Some of Annie’s fans have even claimed she’s super baby, the star, and Little Rock’s favorite baby. While I fully agree that she is and could be all of these things, something keeps catching in my spirit. I love that people recognize her. I love that children have learned about prayer through her long-lived hospital stays and have prayed hundreds of thousands of prayers for her. I love that people connect with Annie’s story and want to support us by giving financially and buying t-shirts and sharing Annie’s victories with friends around the globe.

But I don’t want Annie to be famous. I want God to be famous.

I want people to know Annie’s story as God’s story. I want people to see the unbelievable challenges that Annie has overcome and see the only hand that has brought her through. I want people to not think, God gave our family what he knew we could handle, but to see instead that no family or individual could possibly survive the dark days we’ve shuddered through.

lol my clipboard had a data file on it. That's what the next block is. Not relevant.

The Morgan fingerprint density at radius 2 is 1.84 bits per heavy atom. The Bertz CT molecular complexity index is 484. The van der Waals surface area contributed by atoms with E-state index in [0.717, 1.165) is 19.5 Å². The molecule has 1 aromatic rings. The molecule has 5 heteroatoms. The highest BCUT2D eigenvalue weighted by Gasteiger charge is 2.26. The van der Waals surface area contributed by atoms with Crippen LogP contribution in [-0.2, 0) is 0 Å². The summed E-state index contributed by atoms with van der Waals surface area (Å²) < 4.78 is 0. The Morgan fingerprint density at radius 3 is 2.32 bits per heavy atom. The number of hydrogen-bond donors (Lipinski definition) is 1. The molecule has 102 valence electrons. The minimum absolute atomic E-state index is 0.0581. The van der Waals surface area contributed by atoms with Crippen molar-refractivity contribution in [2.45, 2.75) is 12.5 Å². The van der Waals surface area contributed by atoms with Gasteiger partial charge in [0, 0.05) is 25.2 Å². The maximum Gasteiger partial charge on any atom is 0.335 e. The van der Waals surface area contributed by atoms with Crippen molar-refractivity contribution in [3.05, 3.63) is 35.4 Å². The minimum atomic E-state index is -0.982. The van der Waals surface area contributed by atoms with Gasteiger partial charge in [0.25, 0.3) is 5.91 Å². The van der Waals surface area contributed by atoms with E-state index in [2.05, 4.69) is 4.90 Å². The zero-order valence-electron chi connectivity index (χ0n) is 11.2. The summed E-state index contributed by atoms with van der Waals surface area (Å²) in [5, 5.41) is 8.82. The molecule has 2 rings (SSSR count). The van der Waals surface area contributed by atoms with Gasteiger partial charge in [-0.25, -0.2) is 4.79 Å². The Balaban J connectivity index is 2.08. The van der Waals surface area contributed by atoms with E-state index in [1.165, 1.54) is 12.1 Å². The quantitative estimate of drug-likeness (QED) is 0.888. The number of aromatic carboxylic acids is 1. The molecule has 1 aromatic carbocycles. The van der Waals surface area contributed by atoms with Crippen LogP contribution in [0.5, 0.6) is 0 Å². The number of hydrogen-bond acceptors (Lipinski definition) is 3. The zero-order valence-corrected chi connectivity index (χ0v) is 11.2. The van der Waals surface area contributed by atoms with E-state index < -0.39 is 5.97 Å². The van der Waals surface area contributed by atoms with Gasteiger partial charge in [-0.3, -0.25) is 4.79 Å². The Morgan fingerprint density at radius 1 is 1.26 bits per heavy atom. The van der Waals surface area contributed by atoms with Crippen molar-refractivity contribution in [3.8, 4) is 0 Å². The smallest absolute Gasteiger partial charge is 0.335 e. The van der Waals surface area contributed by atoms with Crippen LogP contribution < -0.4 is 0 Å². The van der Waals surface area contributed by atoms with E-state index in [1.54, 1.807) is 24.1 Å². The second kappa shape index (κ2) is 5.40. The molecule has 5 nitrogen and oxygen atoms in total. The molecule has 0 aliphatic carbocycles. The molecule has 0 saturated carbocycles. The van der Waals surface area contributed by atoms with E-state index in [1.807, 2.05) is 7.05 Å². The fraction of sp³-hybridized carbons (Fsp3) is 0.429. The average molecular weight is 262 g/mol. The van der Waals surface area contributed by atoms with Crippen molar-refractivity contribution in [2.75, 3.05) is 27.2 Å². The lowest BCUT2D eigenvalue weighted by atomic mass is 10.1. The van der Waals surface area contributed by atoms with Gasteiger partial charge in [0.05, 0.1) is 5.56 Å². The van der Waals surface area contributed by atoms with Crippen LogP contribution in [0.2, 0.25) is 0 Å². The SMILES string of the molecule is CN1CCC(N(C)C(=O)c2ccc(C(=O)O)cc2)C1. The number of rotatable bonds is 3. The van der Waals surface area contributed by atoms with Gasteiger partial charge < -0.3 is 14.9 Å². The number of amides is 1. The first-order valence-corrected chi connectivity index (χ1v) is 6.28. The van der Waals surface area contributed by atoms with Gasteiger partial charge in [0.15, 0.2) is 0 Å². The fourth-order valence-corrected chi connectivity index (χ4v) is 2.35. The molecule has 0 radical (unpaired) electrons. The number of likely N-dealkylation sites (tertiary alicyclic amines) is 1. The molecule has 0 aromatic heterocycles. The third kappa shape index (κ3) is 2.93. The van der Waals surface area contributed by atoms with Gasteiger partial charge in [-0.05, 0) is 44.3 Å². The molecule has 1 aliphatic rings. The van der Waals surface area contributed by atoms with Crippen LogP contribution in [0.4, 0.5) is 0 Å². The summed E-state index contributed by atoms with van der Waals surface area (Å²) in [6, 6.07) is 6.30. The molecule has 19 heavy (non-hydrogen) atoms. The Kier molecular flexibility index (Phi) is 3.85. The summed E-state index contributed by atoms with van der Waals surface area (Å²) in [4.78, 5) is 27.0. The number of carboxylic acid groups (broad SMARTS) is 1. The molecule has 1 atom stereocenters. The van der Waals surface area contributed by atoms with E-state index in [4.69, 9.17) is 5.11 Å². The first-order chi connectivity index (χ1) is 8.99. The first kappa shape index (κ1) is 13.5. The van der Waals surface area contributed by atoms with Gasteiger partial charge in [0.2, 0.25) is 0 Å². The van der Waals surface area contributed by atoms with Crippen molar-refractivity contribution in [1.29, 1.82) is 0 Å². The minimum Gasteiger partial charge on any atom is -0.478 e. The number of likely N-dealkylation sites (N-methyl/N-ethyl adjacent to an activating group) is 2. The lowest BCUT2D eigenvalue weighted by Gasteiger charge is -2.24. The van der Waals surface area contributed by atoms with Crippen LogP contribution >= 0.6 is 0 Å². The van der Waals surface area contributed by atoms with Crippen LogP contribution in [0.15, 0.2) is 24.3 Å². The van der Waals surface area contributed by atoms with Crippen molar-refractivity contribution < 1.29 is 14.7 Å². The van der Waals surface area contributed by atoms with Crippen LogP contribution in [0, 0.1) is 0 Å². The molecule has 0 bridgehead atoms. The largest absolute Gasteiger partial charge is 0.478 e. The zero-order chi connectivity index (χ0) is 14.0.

And that’s the point. We haven’t done this. We cannot walk this every day. Annie hasn’t simply fought hard enough to defeat her physical conditions and been resilient enough to pull through. We haven’t been kind enough to our community to gain such an overwhelming outpouring of financial support.

It’s God. We couldn’t and can’t handle this. God gave us more than we could ever imagine handling. Because then our lives shout to a watching world that HE can handle it. God has carried us through every desperate, laborious, bedside day. God has held Annie on operating tables and in recovery rooms. God has provided the money for us to pay the steep price to save Annie’s life.

So when people look at Annie, I don’t want them to see Annie. I want them to see God, the one who made her and whose glory her life declares.

Sweet little image bearer of the One who's worth pointing to!

Sweet little image bearer of the One who’s worth pointing to!

“All of life comes down to just one thing: that’s to know you, oh Jesus, and to make You known.”